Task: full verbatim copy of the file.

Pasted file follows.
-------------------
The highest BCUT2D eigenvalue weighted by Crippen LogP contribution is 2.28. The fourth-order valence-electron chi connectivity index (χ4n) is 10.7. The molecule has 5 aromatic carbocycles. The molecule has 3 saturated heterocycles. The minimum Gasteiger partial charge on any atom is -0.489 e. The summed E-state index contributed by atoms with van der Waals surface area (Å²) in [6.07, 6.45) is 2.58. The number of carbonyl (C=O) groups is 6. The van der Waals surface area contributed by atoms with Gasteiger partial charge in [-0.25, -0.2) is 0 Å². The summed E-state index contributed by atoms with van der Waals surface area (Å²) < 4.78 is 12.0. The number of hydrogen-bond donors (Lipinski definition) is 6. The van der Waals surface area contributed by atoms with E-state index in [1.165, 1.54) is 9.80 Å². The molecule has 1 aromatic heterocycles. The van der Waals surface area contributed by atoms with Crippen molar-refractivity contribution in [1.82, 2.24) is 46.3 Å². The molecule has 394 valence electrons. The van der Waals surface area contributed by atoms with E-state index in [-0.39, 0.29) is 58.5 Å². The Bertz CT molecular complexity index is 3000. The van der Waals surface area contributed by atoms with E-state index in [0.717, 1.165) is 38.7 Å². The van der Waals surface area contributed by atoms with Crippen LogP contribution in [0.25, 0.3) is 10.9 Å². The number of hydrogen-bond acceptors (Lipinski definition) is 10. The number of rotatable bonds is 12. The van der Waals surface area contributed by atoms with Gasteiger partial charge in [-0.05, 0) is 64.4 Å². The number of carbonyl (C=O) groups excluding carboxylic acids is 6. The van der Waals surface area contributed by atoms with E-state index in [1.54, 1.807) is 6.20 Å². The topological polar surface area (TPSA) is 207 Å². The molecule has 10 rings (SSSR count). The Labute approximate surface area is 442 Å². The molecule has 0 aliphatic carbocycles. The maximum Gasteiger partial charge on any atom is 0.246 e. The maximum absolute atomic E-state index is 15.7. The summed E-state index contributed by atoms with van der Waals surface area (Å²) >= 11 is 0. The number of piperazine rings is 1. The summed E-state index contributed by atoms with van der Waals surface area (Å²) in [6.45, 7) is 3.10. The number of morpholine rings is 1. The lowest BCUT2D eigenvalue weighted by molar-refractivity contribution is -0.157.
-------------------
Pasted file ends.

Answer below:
The highest BCUT2D eigenvalue weighted by Crippen LogP contribution is 2.28. The fourth-order valence-electron chi connectivity index (χ4n) is 10.7. The molecule has 5 aromatic carbocycles. The molecule has 3 saturated heterocycles. The minimum Gasteiger partial charge on any atom is -0.489 e. The summed E-state index contributed by atoms with van der Waals surface area (Å²) in [6.07, 6.45) is 2.58. The number of carbonyl (C=O) groups is 6. The van der Waals surface area contributed by atoms with Gasteiger partial charge in [-0.25, -0.2) is 0 Å². The summed E-state index contributed by atoms with van der Waals surface area (Å²) < 4.78 is 12.0. The number of hydrogen-bond donors (Lipinski definition) is 6. The van der Waals surface area contributed by atoms with E-state index in [1.165, 1.54) is 9.80 Å². The molecule has 1 aromatic heterocycles. The van der Waals surface area contributed by atoms with Crippen molar-refractivity contribution in [1.82, 2.24) is 46.3 Å². The molecule has 394 valence electrons. The van der Waals surface area contributed by atoms with E-state index in [-0.39, 0.29) is 58.5 Å². The Bertz CT molecular complexity index is 3000. The van der Waals surface area contributed by atoms with E-state index in [0.717, 1.165) is 38.7 Å². The van der Waals surface area contributed by atoms with Crippen LogP contribution in [0.25, 0.3) is 10.9 Å². The number of hydrogen-bond acceptors (Lipinski definition) is 10. The number of rotatable bonds is 12. The van der Waals surface area contributed by atoms with Gasteiger partial charge in [-0.05, 0) is 64.4 Å². The number of carbonyl (C=O) groups excluding carboxylic acids is 6. The van der Waals surface area contributed by atoms with E-state index in [1.54, 1.807) is 6.20 Å². The topological polar surface area (TPSA) is 207 Å². The molecule has 10 rings (SSSR count). The Labute approximate surface area is 442 Å². The molecule has 0 aliphatic carbocycles. The maximum Gasteiger partial charge on any atom is 0.246 e. The maximum absolute atomic E-state index is 15.7. The summed E-state index contributed by atoms with van der Waals surface area (Å²) >= 11 is 0. The number of piperazine rings is 1. The summed E-state index contributed by atoms with van der Waals surface area (Å²) in [6.45, 7) is 3.10. The number of morpholine rings is 1. The lowest BCUT2D eigenvalue weighted by molar-refractivity contribution is -0.157.